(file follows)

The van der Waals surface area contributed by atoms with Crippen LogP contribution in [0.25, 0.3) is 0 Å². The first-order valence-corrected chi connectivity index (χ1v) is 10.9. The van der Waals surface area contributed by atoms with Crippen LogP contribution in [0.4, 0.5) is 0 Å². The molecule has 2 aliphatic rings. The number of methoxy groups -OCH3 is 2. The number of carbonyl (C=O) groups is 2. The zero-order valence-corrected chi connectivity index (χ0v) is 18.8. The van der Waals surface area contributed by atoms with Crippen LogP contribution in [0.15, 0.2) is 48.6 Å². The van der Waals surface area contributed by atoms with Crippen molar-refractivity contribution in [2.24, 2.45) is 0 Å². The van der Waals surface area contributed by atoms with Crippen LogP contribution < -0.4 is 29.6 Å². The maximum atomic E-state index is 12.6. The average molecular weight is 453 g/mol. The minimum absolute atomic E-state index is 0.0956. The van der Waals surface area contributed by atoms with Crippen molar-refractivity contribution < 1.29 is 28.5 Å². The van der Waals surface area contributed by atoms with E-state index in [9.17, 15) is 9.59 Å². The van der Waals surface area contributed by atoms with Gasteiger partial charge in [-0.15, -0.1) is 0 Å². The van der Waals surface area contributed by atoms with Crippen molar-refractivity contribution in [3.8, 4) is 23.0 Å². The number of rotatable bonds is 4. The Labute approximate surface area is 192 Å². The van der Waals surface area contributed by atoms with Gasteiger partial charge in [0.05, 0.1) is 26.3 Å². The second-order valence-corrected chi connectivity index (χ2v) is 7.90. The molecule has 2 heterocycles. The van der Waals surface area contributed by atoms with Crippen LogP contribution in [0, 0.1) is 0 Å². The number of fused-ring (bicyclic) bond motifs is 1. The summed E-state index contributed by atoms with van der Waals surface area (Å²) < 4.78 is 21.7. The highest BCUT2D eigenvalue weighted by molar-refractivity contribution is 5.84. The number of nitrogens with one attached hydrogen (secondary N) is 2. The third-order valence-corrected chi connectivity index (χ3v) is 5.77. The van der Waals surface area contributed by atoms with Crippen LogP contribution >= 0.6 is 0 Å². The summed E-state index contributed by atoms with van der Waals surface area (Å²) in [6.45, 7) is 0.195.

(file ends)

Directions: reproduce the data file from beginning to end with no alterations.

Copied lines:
The van der Waals surface area contributed by atoms with Crippen LogP contribution in [0.25, 0.3) is 0 Å². The first-order valence-corrected chi connectivity index (χ1v) is 10.9. The van der Waals surface area contributed by atoms with Crippen LogP contribution in [0.4, 0.5) is 0 Å². The molecule has 2 aliphatic rings. The number of methoxy groups -OCH3 is 2. The number of carbonyl (C=O) groups is 2. The zero-order valence-corrected chi connectivity index (χ0v) is 18.8. The van der Waals surface area contributed by atoms with Crippen LogP contribution in [0.15, 0.2) is 48.6 Å². The van der Waals surface area contributed by atoms with Crippen molar-refractivity contribution in [2.24, 2.45) is 0 Å². The van der Waals surface area contributed by atoms with Crippen LogP contribution < -0.4 is 29.6 Å². The maximum atomic E-state index is 12.6. The average molecular weight is 453 g/mol. The minimum absolute atomic E-state index is 0.0956. The van der Waals surface area contributed by atoms with Crippen molar-refractivity contribution < 1.29 is 28.5 Å². The van der Waals surface area contributed by atoms with E-state index in [9.17, 15) is 9.59 Å². The van der Waals surface area contributed by atoms with Gasteiger partial charge in [-0.15, -0.1) is 0 Å². The van der Waals surface area contributed by atoms with Crippen molar-refractivity contribution in [3.8, 4) is 23.0 Å². The number of rotatable bonds is 4. The Labute approximate surface area is 192 Å². The van der Waals surface area contributed by atoms with Gasteiger partial charge in [0.05, 0.1) is 26.3 Å². The second-order valence-corrected chi connectivity index (χ2v) is 7.90. The molecule has 2 heterocycles. The van der Waals surface area contributed by atoms with Crippen LogP contribution in [0, 0.1) is 0 Å². The number of fused-ring (bicyclic) bond motifs is 1. The summed E-state index contributed by atoms with van der Waals surface area (Å²) < 4.78 is 21.7. The highest BCUT2D eigenvalue weighted by molar-refractivity contribution is 5.84. The number of nitrogens with one attached hydrogen (secondary N) is 2. The third-order valence-corrected chi connectivity index (χ3v) is 5.77. The van der Waals surface area contributed by atoms with Crippen LogP contribution >= 0.6 is 0 Å². The summed E-state index contributed by atoms with van der Waals surface area (Å²) in [6.45, 7) is 0.195.